June 7 – Child Rights Network (CRN), the largest alliance of organizations and agencies pushing for children’s rights legislation in the Philippines, called on President Rodrigo Duterte to veto the consolidated House Bill 9007 and Senate Bill 2239 or the Vaporized Nicotine Products Regulation Bill once the ratified bill reaches Malacañang.
CRN reiterated the dangers posed by the proposed legislation, more popularly known as the “Vape Bill.”
“We have information that despite being ratified last January 31, the consolidated bill has yet to reach the president’s desk, thereby depriving him of his responsibility to act on the measure,” CRN Convenor Romeo Dongeto revealed.
“We call on Congress to immediately transmit the bill, almost half a year has passed since its ratification. Let the president exercise his authority, even in his last days in power,” Dongeto stressed.
“And once the Vape Bill reaches your desk Mr. President, on behalf of child rights advocates in the country, we implore you: veto this toxic legislation that has been the product of the tobacco industry’s moneyed lobbying efforts,” Dongeto continued.
“If passed into law, the Vape Bill will singlehandedly undermine your vaunted legacy of fighting against dangerous drugs, illegal substances, and smoking. If this becomes a law, it would open the floodgates to a future where dangerous substances can easily reach the Filipino population, especially Filipino children?
CRN reiterated its position that the Vape Bill essentially relaxes regulations on the sale, distribution, use, and promotion of electronic nicotine delivery systems (ENDS) or e-cigarettes, and vaporized nicotine products (VNPs), giving the tobacco industry a free pass to reach even children.
“Sponsors of the bill parrot the tobacco industry’s line that the Vape Bill seeks to strengthen regulations to discourage minors from using cigarette alternatives. This is far from the truth,” Dongeto said.
CRN noted that the consolidated bill lowers the minimum age of access to e-cigarettes from age 21 to 18, setting aside the proposal of several health experts to maintain 21 years old, which is the existing age restriction based on Republic Act 11467.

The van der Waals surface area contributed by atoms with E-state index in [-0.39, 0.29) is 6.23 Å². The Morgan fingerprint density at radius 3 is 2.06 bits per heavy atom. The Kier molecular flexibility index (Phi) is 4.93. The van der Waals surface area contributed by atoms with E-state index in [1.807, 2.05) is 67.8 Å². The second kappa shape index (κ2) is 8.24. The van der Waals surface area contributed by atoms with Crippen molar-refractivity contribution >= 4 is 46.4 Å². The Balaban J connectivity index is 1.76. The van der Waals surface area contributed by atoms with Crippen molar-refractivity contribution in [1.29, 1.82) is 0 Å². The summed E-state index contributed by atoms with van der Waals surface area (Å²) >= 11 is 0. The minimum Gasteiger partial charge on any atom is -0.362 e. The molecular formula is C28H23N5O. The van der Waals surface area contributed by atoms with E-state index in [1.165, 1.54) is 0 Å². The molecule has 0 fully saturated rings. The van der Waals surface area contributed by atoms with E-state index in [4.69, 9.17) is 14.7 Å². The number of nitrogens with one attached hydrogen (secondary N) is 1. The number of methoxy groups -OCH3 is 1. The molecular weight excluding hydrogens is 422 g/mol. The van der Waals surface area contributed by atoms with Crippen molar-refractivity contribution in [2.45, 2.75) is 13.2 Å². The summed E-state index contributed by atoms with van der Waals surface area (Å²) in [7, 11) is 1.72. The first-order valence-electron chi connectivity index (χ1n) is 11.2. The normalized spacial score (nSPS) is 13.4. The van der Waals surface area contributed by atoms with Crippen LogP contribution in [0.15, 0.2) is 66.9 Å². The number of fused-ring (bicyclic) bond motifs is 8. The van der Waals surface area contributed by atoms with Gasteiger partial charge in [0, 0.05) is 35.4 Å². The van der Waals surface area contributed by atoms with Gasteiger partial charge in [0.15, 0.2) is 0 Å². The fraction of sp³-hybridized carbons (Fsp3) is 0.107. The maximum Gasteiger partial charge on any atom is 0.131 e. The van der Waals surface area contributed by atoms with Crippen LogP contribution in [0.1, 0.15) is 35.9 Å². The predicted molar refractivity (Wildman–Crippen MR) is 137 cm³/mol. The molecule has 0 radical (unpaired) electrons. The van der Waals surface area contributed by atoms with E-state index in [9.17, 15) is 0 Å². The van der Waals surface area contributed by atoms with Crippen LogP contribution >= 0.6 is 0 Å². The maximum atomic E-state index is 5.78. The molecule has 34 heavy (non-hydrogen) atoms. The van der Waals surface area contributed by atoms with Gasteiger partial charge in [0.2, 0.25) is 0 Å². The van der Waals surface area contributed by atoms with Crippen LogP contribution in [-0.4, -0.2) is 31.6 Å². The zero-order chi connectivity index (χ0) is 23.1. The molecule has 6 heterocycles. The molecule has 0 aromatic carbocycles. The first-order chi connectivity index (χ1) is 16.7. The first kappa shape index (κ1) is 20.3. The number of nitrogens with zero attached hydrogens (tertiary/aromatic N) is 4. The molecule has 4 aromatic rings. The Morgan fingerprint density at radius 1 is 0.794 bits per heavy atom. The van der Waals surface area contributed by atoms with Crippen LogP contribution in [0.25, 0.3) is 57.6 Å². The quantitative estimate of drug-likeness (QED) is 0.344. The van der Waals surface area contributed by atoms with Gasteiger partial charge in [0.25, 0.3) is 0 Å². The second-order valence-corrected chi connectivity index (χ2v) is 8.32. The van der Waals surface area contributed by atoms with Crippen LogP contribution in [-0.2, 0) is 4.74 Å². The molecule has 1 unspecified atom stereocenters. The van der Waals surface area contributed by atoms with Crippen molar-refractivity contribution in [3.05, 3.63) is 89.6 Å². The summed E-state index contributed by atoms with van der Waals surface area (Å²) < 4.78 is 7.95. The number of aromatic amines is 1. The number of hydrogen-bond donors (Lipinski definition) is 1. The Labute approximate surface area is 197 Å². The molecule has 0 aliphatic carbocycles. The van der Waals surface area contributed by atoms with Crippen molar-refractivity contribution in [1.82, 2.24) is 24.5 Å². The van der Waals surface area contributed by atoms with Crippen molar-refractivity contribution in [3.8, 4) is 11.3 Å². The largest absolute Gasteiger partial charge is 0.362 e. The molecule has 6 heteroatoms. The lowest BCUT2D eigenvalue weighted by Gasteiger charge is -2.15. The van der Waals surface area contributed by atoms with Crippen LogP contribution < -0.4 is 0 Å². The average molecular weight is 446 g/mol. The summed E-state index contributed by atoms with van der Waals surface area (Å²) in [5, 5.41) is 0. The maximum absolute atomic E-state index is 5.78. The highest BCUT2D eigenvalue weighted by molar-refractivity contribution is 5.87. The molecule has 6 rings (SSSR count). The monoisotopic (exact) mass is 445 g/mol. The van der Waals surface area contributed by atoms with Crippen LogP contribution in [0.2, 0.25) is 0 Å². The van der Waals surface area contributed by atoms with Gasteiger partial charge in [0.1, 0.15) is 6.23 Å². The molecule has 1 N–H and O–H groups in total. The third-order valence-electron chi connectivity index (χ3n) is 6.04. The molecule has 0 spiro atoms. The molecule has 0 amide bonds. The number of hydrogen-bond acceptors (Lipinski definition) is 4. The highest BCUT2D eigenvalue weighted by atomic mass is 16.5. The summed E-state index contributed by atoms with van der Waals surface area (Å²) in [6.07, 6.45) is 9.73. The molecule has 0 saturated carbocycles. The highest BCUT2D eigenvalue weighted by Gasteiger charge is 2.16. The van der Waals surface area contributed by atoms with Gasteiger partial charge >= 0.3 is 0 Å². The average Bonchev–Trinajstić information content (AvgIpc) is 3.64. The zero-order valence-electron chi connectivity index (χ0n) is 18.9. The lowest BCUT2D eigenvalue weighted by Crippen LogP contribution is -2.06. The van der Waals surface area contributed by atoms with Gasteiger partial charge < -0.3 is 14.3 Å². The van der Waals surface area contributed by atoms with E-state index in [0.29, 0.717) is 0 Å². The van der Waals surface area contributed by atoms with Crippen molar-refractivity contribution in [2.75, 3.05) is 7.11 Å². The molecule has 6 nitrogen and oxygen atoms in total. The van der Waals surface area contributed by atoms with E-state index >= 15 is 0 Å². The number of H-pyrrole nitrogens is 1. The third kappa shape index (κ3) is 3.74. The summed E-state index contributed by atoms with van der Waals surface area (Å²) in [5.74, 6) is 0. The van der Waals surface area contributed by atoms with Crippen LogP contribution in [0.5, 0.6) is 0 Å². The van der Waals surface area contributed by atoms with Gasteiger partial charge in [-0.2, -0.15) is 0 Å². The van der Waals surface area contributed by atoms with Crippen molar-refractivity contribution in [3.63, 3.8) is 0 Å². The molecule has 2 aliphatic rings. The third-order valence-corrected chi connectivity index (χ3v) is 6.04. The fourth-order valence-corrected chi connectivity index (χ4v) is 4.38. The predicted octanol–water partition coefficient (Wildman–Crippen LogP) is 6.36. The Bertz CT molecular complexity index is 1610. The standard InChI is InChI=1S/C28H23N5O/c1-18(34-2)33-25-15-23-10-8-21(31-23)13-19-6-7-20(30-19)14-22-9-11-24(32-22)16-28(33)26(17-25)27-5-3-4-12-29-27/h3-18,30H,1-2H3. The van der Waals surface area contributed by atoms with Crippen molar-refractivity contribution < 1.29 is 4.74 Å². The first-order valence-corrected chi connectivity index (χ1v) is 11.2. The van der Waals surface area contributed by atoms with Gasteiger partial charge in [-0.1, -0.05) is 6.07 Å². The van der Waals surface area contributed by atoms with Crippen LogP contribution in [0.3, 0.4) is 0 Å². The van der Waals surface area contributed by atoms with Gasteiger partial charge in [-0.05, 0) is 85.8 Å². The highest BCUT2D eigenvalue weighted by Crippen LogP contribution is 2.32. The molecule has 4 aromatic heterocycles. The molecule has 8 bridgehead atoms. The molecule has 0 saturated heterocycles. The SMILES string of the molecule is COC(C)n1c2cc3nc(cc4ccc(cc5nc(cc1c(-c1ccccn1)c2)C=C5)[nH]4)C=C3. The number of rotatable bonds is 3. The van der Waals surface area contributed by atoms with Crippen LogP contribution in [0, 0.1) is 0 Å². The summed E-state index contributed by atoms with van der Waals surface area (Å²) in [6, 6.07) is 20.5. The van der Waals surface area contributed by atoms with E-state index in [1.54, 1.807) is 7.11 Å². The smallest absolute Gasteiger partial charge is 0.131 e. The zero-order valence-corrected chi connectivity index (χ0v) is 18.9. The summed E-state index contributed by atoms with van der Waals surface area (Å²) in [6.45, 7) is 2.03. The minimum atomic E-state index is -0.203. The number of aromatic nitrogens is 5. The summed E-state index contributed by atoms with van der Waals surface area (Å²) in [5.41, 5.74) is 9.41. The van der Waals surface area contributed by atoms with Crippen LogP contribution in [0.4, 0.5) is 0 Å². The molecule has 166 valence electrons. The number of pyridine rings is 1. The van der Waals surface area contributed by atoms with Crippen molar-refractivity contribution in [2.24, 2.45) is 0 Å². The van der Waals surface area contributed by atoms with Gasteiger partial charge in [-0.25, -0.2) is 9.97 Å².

Despite putting several restrictions on flavor descriptors for ENDS and VNPs, the consolidated bill also gives a free pass on producers to use flavors that attract the younger generation, and even allows the online sale of e-cigarettes. “It’s like saying you’ve done nothing wrong even if you put poison in a drink, but skip on labelling it as poison,” Dongeto said.
The WHO and DOH have both repeatedly cautioned the public regarding harmful chemicals in ENDs and VNPs such as nicotine, ultra-fine particles, carcinogens, heavy metals, and volatile organic compounds. Results generated from peer-reviewed studies show that e-cigarette juices contain high levels of addictive nicotine, which can result in acute or even fatal poisoning through ingestion and other means.
Last March 17, even the Department of Education (DepEd) issued an official statement calling the Vape Bill an “anti-health bill,” especially as it relaxes the age restriction. “For School Year 2020-2021, at least 870,000 learners in the basic education sector were 18 years old, according to DepEd’s information system, while close to 1.1 million learners in senior high school were 18 to 20 years old. This is the number of learners who will become legally allowed to be marketed the harmful products once the bill becomes law,” DepEd stated. “We implore President Duterte to negate the lobbying of tobacco industry and uphold public health. Listen to your cabinet members, especially DepEd and DOH. Listen to health experts. Listen to child rights advocates. Veto the Vape Bill,” Dongeto concluded.